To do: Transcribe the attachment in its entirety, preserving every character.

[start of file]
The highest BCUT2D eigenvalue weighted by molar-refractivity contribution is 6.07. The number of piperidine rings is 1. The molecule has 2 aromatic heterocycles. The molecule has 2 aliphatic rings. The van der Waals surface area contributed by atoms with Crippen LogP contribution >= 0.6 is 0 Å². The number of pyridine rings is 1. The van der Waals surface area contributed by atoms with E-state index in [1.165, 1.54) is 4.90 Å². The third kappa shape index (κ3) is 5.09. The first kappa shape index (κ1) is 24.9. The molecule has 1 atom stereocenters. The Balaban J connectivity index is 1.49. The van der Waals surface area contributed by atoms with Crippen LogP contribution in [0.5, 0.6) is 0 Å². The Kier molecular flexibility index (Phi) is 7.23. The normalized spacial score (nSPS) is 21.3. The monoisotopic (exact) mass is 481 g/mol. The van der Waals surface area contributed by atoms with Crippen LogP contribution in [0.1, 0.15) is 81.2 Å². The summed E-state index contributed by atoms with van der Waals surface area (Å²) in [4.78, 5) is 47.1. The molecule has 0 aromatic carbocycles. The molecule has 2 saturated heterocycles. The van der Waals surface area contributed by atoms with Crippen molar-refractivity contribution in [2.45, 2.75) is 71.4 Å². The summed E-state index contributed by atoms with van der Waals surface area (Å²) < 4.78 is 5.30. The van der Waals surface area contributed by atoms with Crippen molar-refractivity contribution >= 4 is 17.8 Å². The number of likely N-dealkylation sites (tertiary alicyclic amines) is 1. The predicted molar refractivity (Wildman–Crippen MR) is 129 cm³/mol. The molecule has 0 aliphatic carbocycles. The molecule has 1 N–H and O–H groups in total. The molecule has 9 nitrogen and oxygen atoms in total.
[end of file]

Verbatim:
The highest BCUT2D eigenvalue weighted by molar-refractivity contribution is 6.07. The number of piperidine rings is 1. The molecule has 2 aromatic heterocycles. The molecule has 2 aliphatic rings. The van der Waals surface area contributed by atoms with Crippen LogP contribution >= 0.6 is 0 Å². The number of pyridine rings is 1. The van der Waals surface area contributed by atoms with E-state index in [1.165, 1.54) is 4.90 Å². The third kappa shape index (κ3) is 5.09. The first kappa shape index (κ1) is 24.9. The molecule has 1 atom stereocenters. The Balaban J connectivity index is 1.49. The van der Waals surface area contributed by atoms with Crippen LogP contribution in [0.5, 0.6) is 0 Å². The Kier molecular flexibility index (Phi) is 7.23. The normalized spacial score (nSPS) is 21.3. The monoisotopic (exact) mass is 481 g/mol. The van der Waals surface area contributed by atoms with Crippen LogP contribution in [0.1, 0.15) is 81.2 Å². The summed E-state index contributed by atoms with van der Waals surface area (Å²) in [4.78, 5) is 47.1. The molecule has 0 aromatic carbocycles. The molecule has 2 saturated heterocycles. The van der Waals surface area contributed by atoms with Crippen molar-refractivity contribution in [2.45, 2.75) is 71.4 Å². The summed E-state index contributed by atoms with van der Waals surface area (Å²) < 4.78 is 5.30. The van der Waals surface area contributed by atoms with Crippen molar-refractivity contribution >= 4 is 17.8 Å². The number of likely N-dealkylation sites (tertiary alicyclic amines) is 1. The predicted molar refractivity (Wildman–Crippen MR) is 129 cm³/mol. The molecule has 0 aliphatic carbocycles. The molecule has 1 N–H and O–H groups in total. The molecule has 9 nitrogen and oxygen atoms in total.